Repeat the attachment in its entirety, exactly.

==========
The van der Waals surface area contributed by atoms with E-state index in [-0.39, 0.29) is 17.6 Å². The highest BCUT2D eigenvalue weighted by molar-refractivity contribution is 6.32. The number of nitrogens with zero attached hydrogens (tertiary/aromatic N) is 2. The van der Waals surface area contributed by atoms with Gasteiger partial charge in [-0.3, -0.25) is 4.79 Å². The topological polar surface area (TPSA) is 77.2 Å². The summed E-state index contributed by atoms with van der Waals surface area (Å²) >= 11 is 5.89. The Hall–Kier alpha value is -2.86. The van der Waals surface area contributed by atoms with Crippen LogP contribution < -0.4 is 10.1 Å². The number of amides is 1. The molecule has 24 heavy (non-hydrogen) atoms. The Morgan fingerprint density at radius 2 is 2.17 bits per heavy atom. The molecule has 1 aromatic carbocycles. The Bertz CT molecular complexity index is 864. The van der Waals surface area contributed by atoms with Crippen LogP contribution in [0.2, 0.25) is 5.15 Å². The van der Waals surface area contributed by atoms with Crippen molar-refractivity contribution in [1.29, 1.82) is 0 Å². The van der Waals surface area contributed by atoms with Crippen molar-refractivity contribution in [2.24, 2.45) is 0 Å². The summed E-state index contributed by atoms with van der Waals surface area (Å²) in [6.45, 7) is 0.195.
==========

The van der Waals surface area contributed by atoms with E-state index in [-0.39, 0.29) is 17.6 Å². The highest BCUT2D eigenvalue weighted by molar-refractivity contribution is 6.32. The number of nitrogens with zero attached hydrogens (tertiary/aromatic N) is 2. The van der Waals surface area contributed by atoms with Gasteiger partial charge in [-0.3, -0.25) is 4.79 Å². The topological polar surface area (TPSA) is 77.2 Å². The summed E-state index contributed by atoms with van der Waals surface area (Å²) >= 11 is 5.89. The Hall–Kier alpha value is -2.86. The van der Waals surface area contributed by atoms with Crippen LogP contribution < -0.4 is 10.1 Å². The number of amides is 1. The molecule has 24 heavy (non-hydrogen) atoms. The Morgan fingerprint density at radius 2 is 2.17 bits per heavy atom. The molecule has 1 aromatic carbocycles. The Bertz CT molecular complexity index is 864. The van der Waals surface area contributed by atoms with Crippen LogP contribution in [0.2, 0.25) is 5.15 Å². The van der Waals surface area contributed by atoms with Crippen molar-refractivity contribution in [1.29, 1.82) is 0 Å². The van der Waals surface area contributed by atoms with Crippen molar-refractivity contribution in [2.24, 2.45) is 0 Å². The summed E-state index contributed by atoms with van der Waals surface area (Å²) in [6.45, 7) is 0.195.